The La Mission Haut-Brion domaine can trace its origins back to the 16th century. The de Lestonnac family owned the domaine until the death of Olive de Lestonnac in 1664. The property was then bequeathed to the missionary community of the Lazarist monks, an order founded by St Vincent de Paul. It was seized during the French Revolution and sold at auction in 1792, passing through a number of hands until it was bought in 1919 by Frédéric Otto Woltner. This renowned wine merchant introduced ground-breaking processes for the era, such as glass-lined steel fermentation vats. When his descendants sold the property in 1983, it was immediately bought by the Dillon family, who had owned Château Haut-Brion since 1935. The two crus are produced by terroirs with different characteristics and have retained their distinctive personalities. The power of La Mission is often contrasted with the subtlety of Haut-Brion. For more information , visit the official website: www.mission-haut-brion.com
About the cuvée
Mission Haut-Brion's wines offer intensity, body and richness. They have exceptional ageing potential, becoming truly magnificent in the 1988 and 1989 vintages in particular. The chapel built in the 18th century by Lazarist monks gives its name to the property's second wine, made from young vines whose grapes are not used in the grand vin until they have produced at least six harvests.
The best vintages for Château La Mission Haut-Brion :
2009, 2008, 2006, 2005, 2004, 2003, 2001, 2000, 1998, 1996, 1995, 1994, 1993, 1992, 1990, 1989, 1988, 1987, 1986, 1985, 1983, 1982, 1981, 1979, 1978, 1975, 1974, 1971, 1966, 1964, 1961, 1959,
Consult price estimate table for: Château La Mission Haut-Brion The information published presents current information on the wine concerned and is not specific to a certain vintage. This text is protected by copyright and it is forbidden to copy without prior written consent from the author.
General : The «bio» designation covers certified wines produced by biodynamic or organic methods, sustainably produced wines, and «environmentally friendly» wines that are not officially certified. These designations apply to recent vintages (the date of certification, if known, is specified in the estate description). See the blog article for more information on this designation.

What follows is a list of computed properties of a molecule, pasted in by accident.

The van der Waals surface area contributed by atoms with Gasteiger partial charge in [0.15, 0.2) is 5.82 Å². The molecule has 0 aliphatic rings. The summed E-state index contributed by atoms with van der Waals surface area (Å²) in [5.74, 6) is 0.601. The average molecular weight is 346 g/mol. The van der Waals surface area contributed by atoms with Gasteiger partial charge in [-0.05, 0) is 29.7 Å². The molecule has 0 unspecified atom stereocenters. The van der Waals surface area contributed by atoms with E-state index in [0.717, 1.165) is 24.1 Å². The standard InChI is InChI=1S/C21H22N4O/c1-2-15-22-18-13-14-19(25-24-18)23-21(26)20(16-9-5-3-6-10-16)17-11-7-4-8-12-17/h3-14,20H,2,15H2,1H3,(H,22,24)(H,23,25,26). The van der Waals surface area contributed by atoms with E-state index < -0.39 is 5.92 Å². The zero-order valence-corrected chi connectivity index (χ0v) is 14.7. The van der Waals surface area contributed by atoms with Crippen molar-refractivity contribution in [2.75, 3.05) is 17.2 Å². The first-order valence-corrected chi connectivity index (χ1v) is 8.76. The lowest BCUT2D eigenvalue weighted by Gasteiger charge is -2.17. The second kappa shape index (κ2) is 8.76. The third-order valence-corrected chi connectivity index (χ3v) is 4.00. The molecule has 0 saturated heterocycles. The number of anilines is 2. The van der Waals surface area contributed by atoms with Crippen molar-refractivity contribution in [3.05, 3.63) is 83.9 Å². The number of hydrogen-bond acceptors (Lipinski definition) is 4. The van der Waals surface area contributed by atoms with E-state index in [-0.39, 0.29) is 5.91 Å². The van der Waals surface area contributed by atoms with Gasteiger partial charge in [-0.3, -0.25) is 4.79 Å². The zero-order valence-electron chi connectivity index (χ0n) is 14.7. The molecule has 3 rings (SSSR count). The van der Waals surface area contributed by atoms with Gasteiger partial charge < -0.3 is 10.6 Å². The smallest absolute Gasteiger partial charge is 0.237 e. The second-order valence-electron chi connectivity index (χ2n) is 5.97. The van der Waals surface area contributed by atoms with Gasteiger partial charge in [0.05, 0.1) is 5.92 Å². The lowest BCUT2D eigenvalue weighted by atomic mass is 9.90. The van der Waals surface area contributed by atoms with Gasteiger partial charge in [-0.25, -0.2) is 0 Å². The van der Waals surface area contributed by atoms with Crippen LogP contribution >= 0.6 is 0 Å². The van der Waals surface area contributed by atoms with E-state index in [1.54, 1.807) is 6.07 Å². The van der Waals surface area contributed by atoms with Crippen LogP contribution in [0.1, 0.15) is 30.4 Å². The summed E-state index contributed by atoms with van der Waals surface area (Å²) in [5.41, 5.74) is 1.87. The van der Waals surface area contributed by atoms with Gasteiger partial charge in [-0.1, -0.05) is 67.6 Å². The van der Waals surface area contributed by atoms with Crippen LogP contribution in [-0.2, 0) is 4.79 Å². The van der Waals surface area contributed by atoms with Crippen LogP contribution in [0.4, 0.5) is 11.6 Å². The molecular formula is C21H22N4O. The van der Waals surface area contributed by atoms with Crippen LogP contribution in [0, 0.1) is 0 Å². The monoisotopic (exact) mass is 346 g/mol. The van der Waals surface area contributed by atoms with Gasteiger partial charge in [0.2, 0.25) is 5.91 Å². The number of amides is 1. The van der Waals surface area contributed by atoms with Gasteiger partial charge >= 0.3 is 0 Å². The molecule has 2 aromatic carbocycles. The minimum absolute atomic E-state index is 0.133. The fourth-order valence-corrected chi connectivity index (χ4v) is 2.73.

Biodynamic : The «biodynamic» designation is used for all estates certified as using biodynamic methods, as verified by one of the two official bodies, Demeter or Biodyvin. All wines produced by biodynamic methods are also certified as organic. This designation applies to recent vintages.
Organic : The «organic» designation covers all estates certified as using organic methods, as verified by one of the bodies approved by the Ministry of Agriculture, such as Ecocert. This designation applies to recent vintages.
Sustainable : The «sustainable» designation covers all estates certified as using integrated or High Environmental Value (level 3 Environmental Certification) techniques. This designation applies to recent vintages.
Evironmentally friendly : The «environmentally friendly» designation refers to estates practising environmentally friendly wine-growing techniques, but that have not opted for certification or who are still in the process of converting to organic agriculture or biodynamics. These estates may have adopted biodynamic principles (non-certified) or simply no longer use chemical products. This designation applies to recent vintages.
Natural : Wines which are produced without any added sulfur (or almost any) and with no other inputs. However, given that there is no official body to issue the natural wine label, it is based on winemakers’ statements. This designation applies to recent vintages.